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NAEA says abstinence education is working

WASHINGTON, DC — The National Abstinence Education Association (NAEA) has announced that abstinence education is delaying sex among teens based on data they say is contained in an analysis conducted by the Centers for Disease Control and Prevention.

“These positive findings should be incorporated in any policy designed to reduce teen sexual activity in our nation,” said Valerie Huber, executive director of NAEA. “This is a time to assess what is working and capitalize on solutions that make a difference in the lives of youth.”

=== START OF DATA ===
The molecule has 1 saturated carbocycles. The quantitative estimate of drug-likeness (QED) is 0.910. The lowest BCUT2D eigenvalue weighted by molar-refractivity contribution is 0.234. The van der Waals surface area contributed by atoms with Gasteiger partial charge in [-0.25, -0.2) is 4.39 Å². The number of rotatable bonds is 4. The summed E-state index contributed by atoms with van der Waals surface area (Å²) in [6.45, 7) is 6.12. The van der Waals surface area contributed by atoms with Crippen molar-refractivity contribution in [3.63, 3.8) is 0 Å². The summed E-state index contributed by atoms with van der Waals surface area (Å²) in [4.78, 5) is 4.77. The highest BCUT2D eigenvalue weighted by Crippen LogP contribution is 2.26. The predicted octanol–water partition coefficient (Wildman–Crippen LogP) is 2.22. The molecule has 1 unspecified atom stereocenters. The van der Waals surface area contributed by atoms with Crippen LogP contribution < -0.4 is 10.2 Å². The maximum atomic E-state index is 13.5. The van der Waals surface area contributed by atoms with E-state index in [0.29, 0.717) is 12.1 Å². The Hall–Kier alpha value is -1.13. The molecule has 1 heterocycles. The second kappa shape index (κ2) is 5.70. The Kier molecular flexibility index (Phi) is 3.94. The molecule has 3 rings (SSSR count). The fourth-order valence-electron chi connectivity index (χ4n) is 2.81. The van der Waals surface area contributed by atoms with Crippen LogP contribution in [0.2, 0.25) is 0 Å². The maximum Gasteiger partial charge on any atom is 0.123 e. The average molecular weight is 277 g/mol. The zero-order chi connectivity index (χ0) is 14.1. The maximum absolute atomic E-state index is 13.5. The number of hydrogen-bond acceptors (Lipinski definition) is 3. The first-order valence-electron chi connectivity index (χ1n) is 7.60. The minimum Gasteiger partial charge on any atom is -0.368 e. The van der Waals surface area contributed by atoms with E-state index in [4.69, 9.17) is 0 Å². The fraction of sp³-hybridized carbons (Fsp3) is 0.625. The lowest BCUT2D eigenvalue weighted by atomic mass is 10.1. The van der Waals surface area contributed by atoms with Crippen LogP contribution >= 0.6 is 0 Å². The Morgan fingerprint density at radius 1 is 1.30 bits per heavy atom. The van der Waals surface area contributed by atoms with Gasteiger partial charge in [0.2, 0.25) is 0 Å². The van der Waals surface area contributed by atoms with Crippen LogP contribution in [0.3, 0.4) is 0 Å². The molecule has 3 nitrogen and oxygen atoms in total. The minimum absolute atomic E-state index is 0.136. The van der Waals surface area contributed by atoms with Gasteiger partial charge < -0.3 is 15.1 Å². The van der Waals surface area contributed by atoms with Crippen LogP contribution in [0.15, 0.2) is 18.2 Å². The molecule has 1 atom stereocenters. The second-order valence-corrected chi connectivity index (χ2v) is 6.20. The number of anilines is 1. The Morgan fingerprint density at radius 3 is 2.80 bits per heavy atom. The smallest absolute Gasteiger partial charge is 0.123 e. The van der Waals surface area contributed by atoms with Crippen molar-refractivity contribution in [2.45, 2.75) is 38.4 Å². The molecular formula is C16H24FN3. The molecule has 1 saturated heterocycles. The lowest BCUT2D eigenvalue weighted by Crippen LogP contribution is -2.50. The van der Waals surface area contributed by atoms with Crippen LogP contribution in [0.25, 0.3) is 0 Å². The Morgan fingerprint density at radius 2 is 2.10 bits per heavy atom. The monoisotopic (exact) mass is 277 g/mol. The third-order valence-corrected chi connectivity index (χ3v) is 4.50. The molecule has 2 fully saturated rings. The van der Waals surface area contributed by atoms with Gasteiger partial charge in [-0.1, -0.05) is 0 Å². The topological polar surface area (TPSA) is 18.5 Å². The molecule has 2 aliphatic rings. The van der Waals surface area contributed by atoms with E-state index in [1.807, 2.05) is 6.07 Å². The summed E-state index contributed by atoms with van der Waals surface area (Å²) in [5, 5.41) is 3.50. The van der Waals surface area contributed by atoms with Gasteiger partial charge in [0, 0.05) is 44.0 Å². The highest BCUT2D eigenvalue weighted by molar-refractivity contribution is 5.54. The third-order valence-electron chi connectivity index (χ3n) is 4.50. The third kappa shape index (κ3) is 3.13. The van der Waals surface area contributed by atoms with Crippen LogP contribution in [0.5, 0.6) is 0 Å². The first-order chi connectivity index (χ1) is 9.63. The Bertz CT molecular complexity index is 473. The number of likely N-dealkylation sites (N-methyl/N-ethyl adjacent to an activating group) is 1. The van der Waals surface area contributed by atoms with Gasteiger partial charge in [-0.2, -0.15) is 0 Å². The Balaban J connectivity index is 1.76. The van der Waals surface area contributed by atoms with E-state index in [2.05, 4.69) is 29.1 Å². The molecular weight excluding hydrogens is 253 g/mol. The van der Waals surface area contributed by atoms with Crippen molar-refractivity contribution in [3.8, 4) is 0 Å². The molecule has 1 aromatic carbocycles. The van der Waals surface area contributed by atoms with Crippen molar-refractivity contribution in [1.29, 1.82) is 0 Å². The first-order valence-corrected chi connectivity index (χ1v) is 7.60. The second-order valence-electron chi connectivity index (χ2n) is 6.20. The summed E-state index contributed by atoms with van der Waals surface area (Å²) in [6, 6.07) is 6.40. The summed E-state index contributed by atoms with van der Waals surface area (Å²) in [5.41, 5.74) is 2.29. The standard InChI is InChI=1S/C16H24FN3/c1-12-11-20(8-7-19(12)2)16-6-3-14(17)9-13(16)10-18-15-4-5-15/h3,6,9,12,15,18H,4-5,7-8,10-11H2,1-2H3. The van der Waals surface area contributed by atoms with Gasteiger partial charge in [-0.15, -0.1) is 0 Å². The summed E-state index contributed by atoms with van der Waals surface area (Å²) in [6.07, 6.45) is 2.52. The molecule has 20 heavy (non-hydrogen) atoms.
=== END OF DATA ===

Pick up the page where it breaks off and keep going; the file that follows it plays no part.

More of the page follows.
The positive results came from 10 different studies by six different authors. Two members of the panel of consultants for the analysis reported that the abstinence education programs in the study produced a statistically significant reduction in teen sexual activity for periods averaging about one year.

The policy implications for these findings argue for a continuation of abstinence education funding and raise questions about the advisability of ending such programs. Congress and the Administration have zeroed out funding for abstinence education in their 2010 budget.

“The NAEA sincerely hopes that policymakers will be persuaded by scientific evidence. We need to reach teens,” said Huber. “We need to find strategies that work, rather than fanning the flames of an ideological war over sex education. This research tells us that abstinence programs are helping teens delay sex.”

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